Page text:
The developer Indigo Scott is causing consternation in Chiswick where ‘An inspired collection of 25 studios,1 and 2 bedroom apartments ideally located to embrace the enviable charms of Chiswick’ are on sale at 510 Chiswick High Rd. Design journalist Barbara Chandler pointed out that it had a ‘HORRIBLE PLASTIC HEDGE’ on Twitter.
Sharon Scott, a Director of Indigo Scott says “the purpose of the hedge is to act as a privacy screen to the residents in the ground floor apartments, and to provide a ‘soft boundary’ to the building. “We were especially keen to provide something that fitted in with the glorious green foliage of the street” she says.
They considered various options and chose the plastic hedge because their experience has shown that “when you have multiple owners … it is difficult to provide a common care programme of watering and maintenance”. It is fire retardant and complies to British Standards (unlike natural hedging), she says and is fully recyclable at end of use.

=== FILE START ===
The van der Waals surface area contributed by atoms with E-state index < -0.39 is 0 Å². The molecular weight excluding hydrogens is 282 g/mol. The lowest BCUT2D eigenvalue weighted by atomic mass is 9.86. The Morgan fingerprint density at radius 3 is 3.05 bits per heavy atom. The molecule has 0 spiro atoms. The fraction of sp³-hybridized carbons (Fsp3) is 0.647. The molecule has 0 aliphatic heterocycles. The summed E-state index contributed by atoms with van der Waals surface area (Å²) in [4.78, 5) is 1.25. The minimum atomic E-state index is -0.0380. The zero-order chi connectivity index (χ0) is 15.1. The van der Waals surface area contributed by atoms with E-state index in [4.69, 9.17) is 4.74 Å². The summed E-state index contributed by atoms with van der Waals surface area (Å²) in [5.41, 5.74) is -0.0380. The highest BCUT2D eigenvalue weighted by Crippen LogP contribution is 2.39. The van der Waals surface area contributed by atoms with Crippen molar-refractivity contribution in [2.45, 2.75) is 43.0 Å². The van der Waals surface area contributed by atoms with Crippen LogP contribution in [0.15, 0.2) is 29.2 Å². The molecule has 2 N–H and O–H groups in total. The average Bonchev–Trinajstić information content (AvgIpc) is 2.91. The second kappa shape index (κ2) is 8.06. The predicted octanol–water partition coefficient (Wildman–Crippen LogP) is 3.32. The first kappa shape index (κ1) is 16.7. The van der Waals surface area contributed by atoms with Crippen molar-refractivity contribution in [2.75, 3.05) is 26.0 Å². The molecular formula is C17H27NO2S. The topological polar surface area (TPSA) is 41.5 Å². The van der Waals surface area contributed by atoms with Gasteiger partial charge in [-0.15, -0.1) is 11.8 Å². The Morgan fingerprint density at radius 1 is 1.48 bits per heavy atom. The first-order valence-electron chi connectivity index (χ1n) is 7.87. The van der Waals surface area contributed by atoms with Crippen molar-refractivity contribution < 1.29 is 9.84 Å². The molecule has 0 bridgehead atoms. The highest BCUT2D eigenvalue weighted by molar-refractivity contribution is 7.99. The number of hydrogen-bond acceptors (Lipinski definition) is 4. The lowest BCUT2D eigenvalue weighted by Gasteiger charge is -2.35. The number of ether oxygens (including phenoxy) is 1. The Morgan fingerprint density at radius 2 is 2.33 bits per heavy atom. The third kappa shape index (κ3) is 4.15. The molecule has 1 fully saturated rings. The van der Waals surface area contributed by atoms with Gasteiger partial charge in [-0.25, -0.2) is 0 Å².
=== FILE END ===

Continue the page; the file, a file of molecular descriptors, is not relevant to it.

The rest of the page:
Indigo Scott has installed many kilometres of natural hedging over the years, and this is the first time they have used artificial hedging in such a location. “Our decision was especially relevant this year during the drought – there was much talk of an imminent hose pipe ban, in which case a natural hedge would undoubtedly have died, as a newly planted hedge needs very regular watering”.
“Ludicrous” says Abundance
Karen Liebreich of Chiswick based charity Abundance London says: “It is quite astonishing that the developers at 510 Chiswick High Rd, Indigo Scott, can consider that a tacky plastic hedge fits in with the glorious green foliage of the street” which they claim to be “especially keen” to complement in this “prominent position” on the High Road! Their claim that the building’s owners would not be able to provide a common care programme of watering and maintenance is ludicrous, as this would be included in any sensible service agreement. Their further claim that there might have been a hosepipe ban which might have affected the hedge only serve to underline that they have chosen a tasteless plastic feature with no natural value in terms of aesthetics, bio-diversity or appropriateness simply because it’s cheap”.